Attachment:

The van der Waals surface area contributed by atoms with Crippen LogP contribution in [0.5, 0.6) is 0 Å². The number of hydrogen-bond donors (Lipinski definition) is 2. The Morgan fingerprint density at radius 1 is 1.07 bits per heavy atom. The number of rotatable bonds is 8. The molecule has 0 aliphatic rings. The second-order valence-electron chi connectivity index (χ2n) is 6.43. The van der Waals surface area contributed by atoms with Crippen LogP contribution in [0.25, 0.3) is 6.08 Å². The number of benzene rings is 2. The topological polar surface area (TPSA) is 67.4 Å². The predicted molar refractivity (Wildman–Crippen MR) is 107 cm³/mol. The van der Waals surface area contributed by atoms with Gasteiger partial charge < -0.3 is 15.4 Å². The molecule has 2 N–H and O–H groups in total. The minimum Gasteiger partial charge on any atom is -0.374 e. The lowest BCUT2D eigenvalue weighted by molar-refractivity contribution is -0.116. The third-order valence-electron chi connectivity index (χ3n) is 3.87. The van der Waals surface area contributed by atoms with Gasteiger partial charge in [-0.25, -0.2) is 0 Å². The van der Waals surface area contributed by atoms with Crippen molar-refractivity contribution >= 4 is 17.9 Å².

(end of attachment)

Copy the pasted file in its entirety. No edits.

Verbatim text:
The van der Waals surface area contributed by atoms with Crippen LogP contribution in [0.5, 0.6) is 0 Å². The number of hydrogen-bond donors (Lipinski definition) is 2. The Morgan fingerprint density at radius 1 is 1.07 bits per heavy atom. The number of rotatable bonds is 8. The molecule has 0 aliphatic rings. The second-order valence-electron chi connectivity index (χ2n) is 6.43. The van der Waals surface area contributed by atoms with Crippen LogP contribution in [0.25, 0.3) is 6.08 Å². The number of benzene rings is 2. The topological polar surface area (TPSA) is 67.4 Å². The predicted molar refractivity (Wildman–Crippen MR) is 107 cm³/mol. The van der Waals surface area contributed by atoms with Gasteiger partial charge < -0.3 is 15.4 Å². The molecule has 2 N–H and O–H groups in total. The minimum Gasteiger partial charge on any atom is -0.374 e. The lowest BCUT2D eigenvalue weighted by molar-refractivity contribution is -0.116. The third-order valence-electron chi connectivity index (χ3n) is 3.87. The van der Waals surface area contributed by atoms with Gasteiger partial charge in [-0.25, -0.2) is 0 Å². The van der Waals surface area contributed by atoms with Crippen molar-refractivity contribution >= 4 is 17.9 Å².